As state lawmakers continue to endlessly tinker with Ohio’s education system, a savvy educational coalition backed by Ohio’s biggest business groups—Ohio Excels—has emerged in a few short years to become a powerhouse force in Statehouse circles.
With a penchant for building unlikely coalitions that bridge typical politics, Ohio Excels has been right in the thick of the most important education policy debates of recent years—fighting to revamp graduation standards, defend Ohio’s report card system, and pushing for outcome-based measures in Ohio’s newest school funding rewrite.
In a lobbying space traditionally dominated by powerful teachers’ unions, school administrator groups, and state education bureaucrats, Ohio Excels has carved out a new role as the voice of Ohio’s business community. Eager to dive into the details and unafraid to ruffle feathers, the group has grabbed the ear of Statehouse lawmakers.
“When we created this organization, we expected that when you had people that really understood education policy working these issues 24-7—along with the backing of the business community—that it was going to be a powerful one-two punch,” said Ohio Excels President Lisa Gray, a veteran education policy expert tapped to head the group. “And it has worked out that way.”
Created in 2018 by Ohio’s corner office crew—the Columbus Partnership, the Greater Cleveland Partnership, the Ohio Business Roundtable, and others—Ohio Excels has brought a “singular focus” on education issues that was sorely needed to become a major player, said Ohio Business Roundtable President and CEO Pat Tiberi.
– Pat Tiberi, President and CEO, Ohio Business Roundtable
“It’s been really hard historically if you don’t have the constant engagement with the Department of Education and the colleges and universities,” said Tiberi, a former nine-term Congressman. “Ohio Excels has shown the business community can have a voice in education, and that when you do it with mutual respect and accountability, then you have more success.”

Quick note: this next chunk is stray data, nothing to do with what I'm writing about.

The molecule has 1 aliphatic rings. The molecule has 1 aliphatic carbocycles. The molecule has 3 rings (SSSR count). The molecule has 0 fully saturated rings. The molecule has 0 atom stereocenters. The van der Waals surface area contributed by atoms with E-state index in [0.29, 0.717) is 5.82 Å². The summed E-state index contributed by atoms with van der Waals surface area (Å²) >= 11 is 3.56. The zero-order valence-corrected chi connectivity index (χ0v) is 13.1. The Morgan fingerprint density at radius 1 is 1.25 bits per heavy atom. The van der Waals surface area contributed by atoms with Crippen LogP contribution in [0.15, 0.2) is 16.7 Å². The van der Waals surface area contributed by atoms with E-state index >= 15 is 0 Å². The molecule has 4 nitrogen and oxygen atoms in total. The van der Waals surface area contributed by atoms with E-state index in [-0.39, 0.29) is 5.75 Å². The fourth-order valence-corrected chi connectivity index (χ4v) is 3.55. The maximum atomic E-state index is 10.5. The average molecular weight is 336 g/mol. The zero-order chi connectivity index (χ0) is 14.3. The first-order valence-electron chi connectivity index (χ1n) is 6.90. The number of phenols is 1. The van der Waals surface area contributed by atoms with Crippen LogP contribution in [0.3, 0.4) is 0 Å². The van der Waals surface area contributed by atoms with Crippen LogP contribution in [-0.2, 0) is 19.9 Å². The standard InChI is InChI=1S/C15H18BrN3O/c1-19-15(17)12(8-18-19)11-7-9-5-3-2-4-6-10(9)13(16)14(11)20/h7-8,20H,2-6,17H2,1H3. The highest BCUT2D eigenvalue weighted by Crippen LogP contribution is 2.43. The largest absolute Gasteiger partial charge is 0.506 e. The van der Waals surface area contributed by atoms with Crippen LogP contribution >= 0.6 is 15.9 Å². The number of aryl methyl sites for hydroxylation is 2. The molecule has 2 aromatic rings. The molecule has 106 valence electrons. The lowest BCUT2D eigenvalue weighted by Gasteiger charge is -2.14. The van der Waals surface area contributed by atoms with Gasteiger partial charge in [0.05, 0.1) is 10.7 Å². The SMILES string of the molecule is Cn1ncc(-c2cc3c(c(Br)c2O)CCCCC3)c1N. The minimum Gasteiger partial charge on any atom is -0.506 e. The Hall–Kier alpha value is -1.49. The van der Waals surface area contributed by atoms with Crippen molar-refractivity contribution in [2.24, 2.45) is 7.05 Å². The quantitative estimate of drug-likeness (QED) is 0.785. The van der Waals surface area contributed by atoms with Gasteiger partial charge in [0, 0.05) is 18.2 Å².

In 2019, the coalition first made their mark as the debate over permanently changing Ohio’s graduation standards took shape with dueling proposals from Ohio Excels and the state Board of Education. The Ohio Excels graduation blueprint was aimed at simplifying ever-shifting standards, which had grown convoluted and test-heavy as lawmakers frequently moved the goalposts during the debate over graduation standards.
The State Board of Education’s proposal was similar in many ways, but with an escape hatch that allowed students to graduate if they passed a culminating student experience or capstone project.
But the Ohio Excels coalition was dead-set against it, seeing it as a way schools could graduate otherwise poor-performing, ill-equipped students.
As the clashing proposals made their way to the Statehouse, Ohio Excels had a critical edge—an unlikely coalition of charter school advocates, wealthy school districts, and the state’s largest urban school districts all were on board with their plan. In the end, Ohio Excels won that fight—and the balance of power in creating education policy began to inexorably shift toward the band of job creators. “It put us on the map in terms of education policy groups taking notice that this new organization was part of the education landscape,” recalled Gray. “It was a really pivotal moment on a really important issue.”